Mycotoxin contamination levels do not stabilise, as new challenges can arise after harvest. The crop condition at harvest and the storage environment (temperature, oxygen, moisture) will determine if these levels rise during storage and increase the risk to cows. Over the past 2 years, contamination in stored forages has grown throughout the feeding year, and these levels need to be monitored. Producers need to keep in mind that the risk from mycotoxins is a moving target; what you feed today is not necessarily what you will feed tomorrow.

Penicillium mycotoxins, while already present in the tested samples at harvest (occurrence of 40.9%) are likely to increase during storage, with a potential impact on animals’ health. These include:

  • Penicillic acid: A mycotoxin isolated from various strains of Penicillium that demonstrates mutagenic and cytotoxic effects. The main impact on dairy cows is the potential disruption of rumen function based on the anti-microbial ­effects that this mycotoxin can have. As a result, the production of microbial protein and VFAs may be altered, thereby impacting milk production and quality. This mycotoxin can also have a direct effect on immune cells such as macro­phages. This can affect overall immunity, result in high SCC counts and increase the incidence of secondary diseases.
  • Gliotoxin: This is primarily produced by the Aspergillus group of moulds, but can also come from the Penicillium species. Gliotoxin is an immunosuppressive mycotoxin. It can induce apoptosis (cell death) or activity of immune cells such as in monocytes, neutrophils and dendritic cells. As a result of cellular damage to the immune system and other internal organs, gliotoxin may impair respiratory cell function and may promote the development of pulmonary aspergillosis. Typical symptoms in animals may include diarrhoea of varying severity, lung and internal organ damage and strong immune suppression that can result in more secondary viral or bacterial diseases.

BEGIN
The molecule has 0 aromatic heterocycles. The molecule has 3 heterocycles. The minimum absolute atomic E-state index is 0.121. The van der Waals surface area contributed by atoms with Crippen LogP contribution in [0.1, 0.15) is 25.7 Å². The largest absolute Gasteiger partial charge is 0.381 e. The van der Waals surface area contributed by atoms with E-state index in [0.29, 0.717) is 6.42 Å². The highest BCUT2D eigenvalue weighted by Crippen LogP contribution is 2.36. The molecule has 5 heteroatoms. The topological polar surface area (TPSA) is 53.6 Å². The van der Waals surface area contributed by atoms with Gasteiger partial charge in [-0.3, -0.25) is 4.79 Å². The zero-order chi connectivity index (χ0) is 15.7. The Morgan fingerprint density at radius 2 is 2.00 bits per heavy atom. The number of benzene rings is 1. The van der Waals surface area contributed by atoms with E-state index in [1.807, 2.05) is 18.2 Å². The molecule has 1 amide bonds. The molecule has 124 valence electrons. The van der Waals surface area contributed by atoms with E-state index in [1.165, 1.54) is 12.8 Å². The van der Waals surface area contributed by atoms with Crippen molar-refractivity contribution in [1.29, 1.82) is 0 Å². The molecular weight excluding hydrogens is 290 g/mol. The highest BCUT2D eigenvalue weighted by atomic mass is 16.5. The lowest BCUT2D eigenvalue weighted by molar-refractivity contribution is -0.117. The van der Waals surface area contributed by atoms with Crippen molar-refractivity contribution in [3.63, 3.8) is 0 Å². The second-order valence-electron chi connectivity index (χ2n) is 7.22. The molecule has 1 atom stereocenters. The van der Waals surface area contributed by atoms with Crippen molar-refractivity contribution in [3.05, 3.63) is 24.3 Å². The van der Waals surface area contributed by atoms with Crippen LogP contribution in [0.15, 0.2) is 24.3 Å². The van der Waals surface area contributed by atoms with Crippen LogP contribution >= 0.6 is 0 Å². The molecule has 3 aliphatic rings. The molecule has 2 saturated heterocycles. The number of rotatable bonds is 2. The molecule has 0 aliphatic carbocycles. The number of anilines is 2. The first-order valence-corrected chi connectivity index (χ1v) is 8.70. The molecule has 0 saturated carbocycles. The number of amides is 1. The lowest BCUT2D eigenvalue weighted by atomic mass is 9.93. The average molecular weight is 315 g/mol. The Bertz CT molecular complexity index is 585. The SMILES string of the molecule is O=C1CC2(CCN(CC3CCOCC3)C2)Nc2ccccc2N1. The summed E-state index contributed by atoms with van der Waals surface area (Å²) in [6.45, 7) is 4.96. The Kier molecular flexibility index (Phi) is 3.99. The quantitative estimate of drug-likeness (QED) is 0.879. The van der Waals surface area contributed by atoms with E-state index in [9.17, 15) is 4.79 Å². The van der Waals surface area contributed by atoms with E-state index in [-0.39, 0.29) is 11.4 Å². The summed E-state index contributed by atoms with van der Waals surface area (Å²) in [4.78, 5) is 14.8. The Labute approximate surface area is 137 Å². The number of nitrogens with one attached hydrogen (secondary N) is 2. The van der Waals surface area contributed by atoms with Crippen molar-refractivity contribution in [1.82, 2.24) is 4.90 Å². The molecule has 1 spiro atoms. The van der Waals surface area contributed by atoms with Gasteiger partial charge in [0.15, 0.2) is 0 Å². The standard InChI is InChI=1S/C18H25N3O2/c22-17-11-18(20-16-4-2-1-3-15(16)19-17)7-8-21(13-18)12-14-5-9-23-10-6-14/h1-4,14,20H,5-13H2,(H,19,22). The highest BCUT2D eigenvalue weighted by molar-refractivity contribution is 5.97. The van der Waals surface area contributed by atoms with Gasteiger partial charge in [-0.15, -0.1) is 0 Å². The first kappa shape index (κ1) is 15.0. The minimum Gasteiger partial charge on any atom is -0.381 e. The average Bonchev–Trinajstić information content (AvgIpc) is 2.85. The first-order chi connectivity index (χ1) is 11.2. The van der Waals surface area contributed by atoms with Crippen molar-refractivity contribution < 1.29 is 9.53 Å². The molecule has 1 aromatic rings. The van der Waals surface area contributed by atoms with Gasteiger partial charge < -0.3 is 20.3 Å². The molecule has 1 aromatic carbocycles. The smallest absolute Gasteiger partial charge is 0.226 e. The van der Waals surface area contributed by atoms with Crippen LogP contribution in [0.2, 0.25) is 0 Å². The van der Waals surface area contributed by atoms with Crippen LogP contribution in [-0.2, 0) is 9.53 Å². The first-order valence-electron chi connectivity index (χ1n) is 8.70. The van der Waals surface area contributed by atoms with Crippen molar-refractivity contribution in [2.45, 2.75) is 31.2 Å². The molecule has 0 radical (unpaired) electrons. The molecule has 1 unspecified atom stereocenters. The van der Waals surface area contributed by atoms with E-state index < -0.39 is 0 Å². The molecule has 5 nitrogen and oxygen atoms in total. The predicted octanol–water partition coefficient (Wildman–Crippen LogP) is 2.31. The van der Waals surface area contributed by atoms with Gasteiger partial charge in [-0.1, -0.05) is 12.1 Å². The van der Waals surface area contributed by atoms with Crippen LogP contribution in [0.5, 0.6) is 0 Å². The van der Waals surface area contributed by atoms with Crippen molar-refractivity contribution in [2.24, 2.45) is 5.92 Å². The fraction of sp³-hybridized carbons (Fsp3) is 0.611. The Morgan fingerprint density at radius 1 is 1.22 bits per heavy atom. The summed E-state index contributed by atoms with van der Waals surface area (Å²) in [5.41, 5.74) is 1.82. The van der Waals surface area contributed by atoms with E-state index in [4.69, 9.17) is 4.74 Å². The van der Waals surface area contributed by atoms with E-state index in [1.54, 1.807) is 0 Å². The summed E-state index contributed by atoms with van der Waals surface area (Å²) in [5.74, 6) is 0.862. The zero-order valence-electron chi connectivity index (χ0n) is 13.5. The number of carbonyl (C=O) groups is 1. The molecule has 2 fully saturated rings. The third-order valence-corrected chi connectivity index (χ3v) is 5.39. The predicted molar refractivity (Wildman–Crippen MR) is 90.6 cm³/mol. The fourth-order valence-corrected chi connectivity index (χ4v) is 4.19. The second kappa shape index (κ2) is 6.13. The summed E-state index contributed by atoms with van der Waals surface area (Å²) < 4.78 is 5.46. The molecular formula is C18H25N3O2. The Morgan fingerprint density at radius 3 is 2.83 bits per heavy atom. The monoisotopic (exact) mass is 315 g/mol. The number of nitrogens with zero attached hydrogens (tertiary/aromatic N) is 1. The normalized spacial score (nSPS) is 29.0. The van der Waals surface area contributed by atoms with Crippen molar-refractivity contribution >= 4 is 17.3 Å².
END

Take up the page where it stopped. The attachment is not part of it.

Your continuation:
Proactive management

The following are critical control factors in producing high-quality feed:

  • Chop length (1.3–2 centimetres; 0.5–0.8 inches) and timing for the cut to ensure an optimum balance between dry matter content (30%–35% moisture) and yield.
  • Consistent compacting to achieve a density at a minimum of 6.8 kilogrammes (15 pounds) dry matter per cubic foot.
  • Seal the bunker quickly to keep oxygen and water out and ensure an anaerobic environment for the silage to ferment correctly.
  • Execute proper pit management. When extracting silage, remove a minimum of 15 centimetres (6 inches) per day and work your way vertically from the top, down the ­silage face.
  • Remove spoiled and mouldy silage to reduce exposure and ingestion of mycotoxins.

Good forage management at harvest, and after, ensures maximum return from a valuable feed source. And again, in case of any suspicion of mycotoxins, an analysis is always warranted to advise on the best strategy.

Mycotoxins Knowledge Centre: An information hub on mycotoxins from regulations to their impact on livestock and much more!